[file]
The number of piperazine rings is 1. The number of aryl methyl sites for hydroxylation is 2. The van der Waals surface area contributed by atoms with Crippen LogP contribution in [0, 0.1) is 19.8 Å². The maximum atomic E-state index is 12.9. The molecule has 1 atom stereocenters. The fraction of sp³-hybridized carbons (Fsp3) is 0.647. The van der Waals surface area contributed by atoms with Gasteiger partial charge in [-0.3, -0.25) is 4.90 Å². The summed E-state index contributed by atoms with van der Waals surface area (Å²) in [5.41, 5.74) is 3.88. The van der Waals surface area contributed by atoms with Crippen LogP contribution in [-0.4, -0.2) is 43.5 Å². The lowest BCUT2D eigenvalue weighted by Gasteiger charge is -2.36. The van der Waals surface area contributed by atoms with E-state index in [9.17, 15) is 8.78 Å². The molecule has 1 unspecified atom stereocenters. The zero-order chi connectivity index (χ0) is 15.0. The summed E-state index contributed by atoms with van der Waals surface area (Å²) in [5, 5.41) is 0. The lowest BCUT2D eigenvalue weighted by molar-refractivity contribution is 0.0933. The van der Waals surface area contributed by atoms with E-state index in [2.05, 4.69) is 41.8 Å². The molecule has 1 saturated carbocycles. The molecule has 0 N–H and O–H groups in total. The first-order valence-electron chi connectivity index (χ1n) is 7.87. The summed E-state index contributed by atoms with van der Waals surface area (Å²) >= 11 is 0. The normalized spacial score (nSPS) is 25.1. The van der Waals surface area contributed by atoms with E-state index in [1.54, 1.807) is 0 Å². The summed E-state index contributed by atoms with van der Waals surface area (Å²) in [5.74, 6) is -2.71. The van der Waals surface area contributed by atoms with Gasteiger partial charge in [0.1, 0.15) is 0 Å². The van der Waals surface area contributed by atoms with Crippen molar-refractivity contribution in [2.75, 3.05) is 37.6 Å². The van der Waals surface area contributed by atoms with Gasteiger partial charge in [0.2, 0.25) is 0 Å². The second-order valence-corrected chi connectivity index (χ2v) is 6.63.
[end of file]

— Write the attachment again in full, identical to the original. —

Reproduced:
The number of piperazine rings is 1. The number of aryl methyl sites for hydroxylation is 2. The van der Waals surface area contributed by atoms with Crippen LogP contribution in [0, 0.1) is 19.8 Å². The maximum atomic E-state index is 12.9. The molecule has 1 atom stereocenters. The fraction of sp³-hybridized carbons (Fsp3) is 0.647. The van der Waals surface area contributed by atoms with Gasteiger partial charge in [-0.3, -0.25) is 4.90 Å². The summed E-state index contributed by atoms with van der Waals surface area (Å²) in [5.41, 5.74) is 3.88. The van der Waals surface area contributed by atoms with Crippen LogP contribution in [-0.4, -0.2) is 43.5 Å². The lowest BCUT2D eigenvalue weighted by Gasteiger charge is -2.36. The van der Waals surface area contributed by atoms with E-state index in [9.17, 15) is 8.78 Å². The molecule has 1 unspecified atom stereocenters. The zero-order chi connectivity index (χ0) is 15.0. The summed E-state index contributed by atoms with van der Waals surface area (Å²) in [5, 5.41) is 0. The lowest BCUT2D eigenvalue weighted by molar-refractivity contribution is 0.0933. The van der Waals surface area contributed by atoms with E-state index in [2.05, 4.69) is 41.8 Å². The molecule has 1 saturated carbocycles. The molecule has 0 N–H and O–H groups in total. The first-order valence-electron chi connectivity index (χ1n) is 7.87. The summed E-state index contributed by atoms with van der Waals surface area (Å²) >= 11 is 0. The normalized spacial score (nSPS) is 25.1. The van der Waals surface area contributed by atoms with E-state index in [1.54, 1.807) is 0 Å². The summed E-state index contributed by atoms with van der Waals surface area (Å²) in [5.74, 6) is -2.71. The van der Waals surface area contributed by atoms with Gasteiger partial charge in [0.1, 0.15) is 0 Å². The van der Waals surface area contributed by atoms with Crippen molar-refractivity contribution in [2.75, 3.05) is 37.6 Å². The van der Waals surface area contributed by atoms with Gasteiger partial charge in [0.2, 0.25) is 0 Å². The second-order valence-corrected chi connectivity index (χ2v) is 6.63.